Joh Ch06.qxd8/29/0712:55 PMPage 314. Zonalon cream contains 1.5 g of dosepin HCl with 28.5 g of a creambase. What is the concentration of Zonalon ?5. To prepare a topical cream, you add 150 mg of metronidazole with14.85 g of a cream base. What is the final percent strength of thecream?6. 6 g of azelaic acid is added to 24 g of cream base to produce Azelex cream. What is the concentration of this product?7. Hytone contains 500 mg of hydrocortisone powder with 19.5 gof emollient base. What is the percentage strength of Hytone ?8. How much boric acid is contained in 30 g of a 10% boric acidointment?9. How much sulfur is contained in 120 g of 5% Plexion SCT cream?10. Vaniqa cream contains 13.9% eflornithine HCl. How many grams ofactive ingredient is contained in 30 grams?WEIGHT/VOLUMEPercent concentrations for liquids in which an active ingredient starting out asa powder is dissolved in a liquid, such as distilled water or normal saline, areexpressed as % w/v. Again, you can determine these by establishing a proportion and then converting it into a percentage. Calculating weight/volume concentrations can be easily and accurately performed by following these steps:1. Set up a proportion with the amount of active ingredient listed over thetotal quantity, as grams over milliliters.2. Convert the proportion to a decimal (by dividing the numerator by thedenominator).3. Multiply the converted number by 100 to express the finalconcentration as a percentage.EXAMPLE 6.7100 g of active ingredient powder is mixed with 500 mL normalsaline. What is the final concentration [w/v]?Let’s look at the information that has been provided and iscritical to solving the calculation:100 g active ingredient500 mL normal saline500 mL*amount of activeamount of basetotal quantity*When mixing powders with liquids, the liquid (base) quantity isconsidered the total quantity, since the powder will either dissolveor suspend within the base liquid.The first step is to set up a proportion with the amount of active ingredient listed over the total quantity.100 g (active)500 mL (total)Chapter SixConcentrations and Dilutions31

Joh Ch06.qxd8/29/0712:55 PMPage 32Next, convert the proportion to a decimal by dividing the numerator bythe denominator.100 g , 500 mL 0.2Now, multiply the converted number by 100 to express the final concentration as a percentage.0.2 * 100 20%So, the final weight/volume concentration is 20%.EXAMPLE 6.825 g of active ingredient powder is mixed with 250 mL of distilledwater. What is the final percent strength [w/v]?Let’s look at the information that has been provided and iscritical to solving the calculation:25 g active ingredientamount of active250 mLtotal quantityFirst, set up a proportion with the amount of active ingredient listed overthe total quantity.25 g (active)250 mL (total)Next, convert the proportion to a decimal by dividing the numerator bythe denominator.25 g , 250 mL 0.1Now, multiply the converted number by 100 to express the final concentration as a percentage.0.1 * 100 10%So, the final weight/volume percent strength is 10%.EXAMPLE 6.99 g of sodium chloride is diluted in 1 L of SWFI (sterile water forinjection). What is the final percent strength [w/v]?Let’s look at the information that has been provided and iscritical to solving the calculation:9 g active ingredientamount of active1000 mL*total quantity*Remember that the total quantity must be expressed as milliliters,so the 1 L is converted to 1000 mL.Set up a proportion with the amount of active ingredient listed over thetotal quantity.9 g (active)1000 mL (total)32Chapter SixConcentrations and Dilutions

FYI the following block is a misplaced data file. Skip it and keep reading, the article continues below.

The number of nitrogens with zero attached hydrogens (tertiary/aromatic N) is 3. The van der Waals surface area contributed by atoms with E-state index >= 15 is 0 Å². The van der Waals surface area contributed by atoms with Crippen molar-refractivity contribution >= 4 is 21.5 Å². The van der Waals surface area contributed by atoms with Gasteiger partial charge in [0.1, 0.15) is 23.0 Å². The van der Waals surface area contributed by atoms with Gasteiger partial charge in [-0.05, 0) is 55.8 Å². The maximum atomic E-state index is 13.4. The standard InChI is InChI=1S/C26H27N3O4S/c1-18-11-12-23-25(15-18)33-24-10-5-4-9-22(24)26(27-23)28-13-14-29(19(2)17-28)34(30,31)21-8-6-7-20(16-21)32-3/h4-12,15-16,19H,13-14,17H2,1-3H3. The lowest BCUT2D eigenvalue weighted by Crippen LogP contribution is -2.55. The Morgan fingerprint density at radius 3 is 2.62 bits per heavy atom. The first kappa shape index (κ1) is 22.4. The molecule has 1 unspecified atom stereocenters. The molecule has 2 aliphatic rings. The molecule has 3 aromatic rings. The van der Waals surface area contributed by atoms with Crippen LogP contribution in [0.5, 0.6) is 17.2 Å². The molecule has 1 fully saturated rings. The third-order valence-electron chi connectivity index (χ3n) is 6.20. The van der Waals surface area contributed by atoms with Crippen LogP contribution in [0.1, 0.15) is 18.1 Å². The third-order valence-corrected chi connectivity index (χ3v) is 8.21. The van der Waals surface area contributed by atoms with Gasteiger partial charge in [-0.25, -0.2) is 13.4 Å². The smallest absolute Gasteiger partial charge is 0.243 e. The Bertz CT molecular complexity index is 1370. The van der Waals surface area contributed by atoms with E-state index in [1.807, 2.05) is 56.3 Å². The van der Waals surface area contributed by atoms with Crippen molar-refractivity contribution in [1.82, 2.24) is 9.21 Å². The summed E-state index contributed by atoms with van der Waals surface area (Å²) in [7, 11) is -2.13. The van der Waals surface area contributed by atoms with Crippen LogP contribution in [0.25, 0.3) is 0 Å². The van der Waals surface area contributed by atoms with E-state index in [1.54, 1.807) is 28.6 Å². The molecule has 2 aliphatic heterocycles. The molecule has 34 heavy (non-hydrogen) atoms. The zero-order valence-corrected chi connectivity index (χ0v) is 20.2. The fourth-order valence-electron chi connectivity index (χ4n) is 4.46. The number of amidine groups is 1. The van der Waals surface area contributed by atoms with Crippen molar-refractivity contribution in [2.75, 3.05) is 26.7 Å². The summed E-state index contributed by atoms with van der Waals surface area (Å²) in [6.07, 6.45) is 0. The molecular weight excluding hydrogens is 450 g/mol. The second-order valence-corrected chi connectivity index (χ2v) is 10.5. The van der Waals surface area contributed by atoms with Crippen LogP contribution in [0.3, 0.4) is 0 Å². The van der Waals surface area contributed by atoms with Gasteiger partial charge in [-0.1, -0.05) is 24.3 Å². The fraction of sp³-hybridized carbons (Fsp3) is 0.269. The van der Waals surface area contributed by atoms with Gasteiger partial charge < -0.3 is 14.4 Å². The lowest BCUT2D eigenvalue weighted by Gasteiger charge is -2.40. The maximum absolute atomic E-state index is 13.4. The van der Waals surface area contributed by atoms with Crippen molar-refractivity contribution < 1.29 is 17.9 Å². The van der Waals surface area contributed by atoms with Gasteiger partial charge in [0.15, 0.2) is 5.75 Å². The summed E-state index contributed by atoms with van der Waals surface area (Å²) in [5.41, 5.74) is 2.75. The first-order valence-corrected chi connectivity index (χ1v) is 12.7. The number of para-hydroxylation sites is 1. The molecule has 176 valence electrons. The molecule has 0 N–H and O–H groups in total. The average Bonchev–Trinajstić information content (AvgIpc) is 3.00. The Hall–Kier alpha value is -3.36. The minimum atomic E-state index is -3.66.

Joh Ch06.qxd8/29/0712:55 PMPage 33Next, convert the proportion to a decimal by dividing the numerator bythe denominator.9 g , 1000 mL 0.009Now, multiply the converted number by 100 to express the final concentration as a percentage.0.009 * 100 0.9%So, the final weight/volume percent strength is 0.9%.(This is the formula for normal saline)EXAMPLE 6.1030 mL of Xylocaine liquid contains 1.5 g of lidocaine HCl. What isthe final concentration [w/v]?Let’s look at the information that has been provided and iscritical to solving the calculation:1.5 g active ingredientamount of active30 mLtotal quantitySet up a proportion with the amount of active ingredient listed over thetotal quantity.1.5 g (active)30 mL (total)Now, convert the proportion to a decimal by dividing the numerator bythe denominator.1.5 g , 30 mL 0.05Finally, multiply the converted number by 100 to express the final concentration as a percentage.0.05 * 100 5%So, the final weight/volume concentration is 5%.EXAMPLE 6.11Melanex solution contains 0.9 g of hydroquinone in every 1 oz.bottle. What is the final percent strength [w/v]?Let’s look at the information that has been provided and iscritical to solving the calculation:0.9 g active ingredient30 mL*amount of activetotal quantity*Remember that the total quantity must be expressed as milliliters,so the 1 oz. is converted to 30 mL.Set up a proportion with the amount of active ingredient listed over thetotal quantity.0.9 g (active)30 mL (total)Chapter SixConcentrations and Dilutions33

Joh Ch06.qxd8/29/0712:55 PMPage 34Next, convert the proportion to a decimal by dividing the numerator bythe denominator.0.9 g , 30 mL 0.03Now, multiply the converted number by 100 to express the final concentration as a percentage.0.03 * 100 3%So, the final weight/volume percent strength is 3%.EXAMPLE 6.12Rogaine Extra Strength is a 5% solution of minoxidil in alcohol.How much active ingredient is in a 60 mL bottle?Let’s look at the information that has been provided . . . andwhat is missing.not providedamount of active60 mLtotal quantity5%final strengthNow this problem has given us the f